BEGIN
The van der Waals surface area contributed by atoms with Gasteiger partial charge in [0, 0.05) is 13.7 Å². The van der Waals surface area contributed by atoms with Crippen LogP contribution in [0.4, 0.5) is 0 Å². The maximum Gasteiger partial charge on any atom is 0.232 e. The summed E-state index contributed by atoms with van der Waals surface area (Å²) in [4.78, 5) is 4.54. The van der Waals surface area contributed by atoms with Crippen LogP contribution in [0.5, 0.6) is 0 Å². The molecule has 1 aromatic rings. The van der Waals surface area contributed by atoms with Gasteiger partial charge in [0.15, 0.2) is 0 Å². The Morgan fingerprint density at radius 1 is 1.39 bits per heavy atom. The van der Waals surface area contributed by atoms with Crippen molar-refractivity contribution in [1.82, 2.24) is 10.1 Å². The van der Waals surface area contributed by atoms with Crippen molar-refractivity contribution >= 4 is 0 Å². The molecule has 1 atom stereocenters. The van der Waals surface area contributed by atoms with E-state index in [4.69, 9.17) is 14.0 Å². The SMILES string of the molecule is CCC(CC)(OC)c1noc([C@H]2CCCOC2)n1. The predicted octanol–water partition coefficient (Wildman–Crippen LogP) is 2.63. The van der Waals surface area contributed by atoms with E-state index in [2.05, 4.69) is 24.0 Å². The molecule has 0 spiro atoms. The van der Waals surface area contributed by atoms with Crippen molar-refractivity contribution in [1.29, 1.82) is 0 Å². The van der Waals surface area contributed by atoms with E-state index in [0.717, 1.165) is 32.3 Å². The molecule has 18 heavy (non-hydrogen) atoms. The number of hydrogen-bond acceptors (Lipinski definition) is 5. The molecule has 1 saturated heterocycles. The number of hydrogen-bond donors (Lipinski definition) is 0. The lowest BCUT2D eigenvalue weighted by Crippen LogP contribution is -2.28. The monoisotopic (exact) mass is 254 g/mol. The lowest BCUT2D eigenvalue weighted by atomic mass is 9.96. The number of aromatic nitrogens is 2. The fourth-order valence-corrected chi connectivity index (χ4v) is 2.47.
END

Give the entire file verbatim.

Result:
The van der Waals surface area contributed by atoms with Gasteiger partial charge in [0, 0.05) is 13.7 Å². The van der Waals surface area contributed by atoms with Crippen LogP contribution in [0.4, 0.5) is 0 Å². The maximum Gasteiger partial charge on any atom is 0.232 e. The summed E-state index contributed by atoms with van der Waals surface area (Å²) in [4.78, 5) is 4.54. The van der Waals surface area contributed by atoms with Crippen LogP contribution in [0.5, 0.6) is 0 Å². The molecule has 1 aromatic rings. The van der Waals surface area contributed by atoms with Gasteiger partial charge in [0.15, 0.2) is 0 Å². The Morgan fingerprint density at radius 1 is 1.39 bits per heavy atom. The van der Waals surface area contributed by atoms with Crippen molar-refractivity contribution in [1.82, 2.24) is 10.1 Å². The van der Waals surface area contributed by atoms with Crippen molar-refractivity contribution >= 4 is 0 Å². The molecule has 1 atom stereocenters. The van der Waals surface area contributed by atoms with E-state index in [4.69, 9.17) is 14.0 Å². The SMILES string of the molecule is CCC(CC)(OC)c1noc([C@H]2CCCOC2)n1. The predicted octanol–water partition coefficient (Wildman–Crippen LogP) is 2.63. The van der Waals surface area contributed by atoms with E-state index in [2.05, 4.69) is 24.0 Å². The molecule has 0 spiro atoms. The van der Waals surface area contributed by atoms with Crippen molar-refractivity contribution in [1.29, 1.82) is 0 Å². The van der Waals surface area contributed by atoms with E-state index in [0.717, 1.165) is 32.3 Å². The molecule has 18 heavy (non-hydrogen) atoms. The number of hydrogen-bond acceptors (Lipinski definition) is 5. The molecule has 1 saturated heterocycles. The number of hydrogen-bond donors (Lipinski definition) is 0. The lowest BCUT2D eigenvalue weighted by Crippen LogP contribution is -2.28. The monoisotopic (exact) mass is 254 g/mol. The lowest BCUT2D eigenvalue weighted by atomic mass is 9.96. The number of aromatic nitrogens is 2. The fourth-order valence-corrected chi connectivity index (χ4v) is 2.47.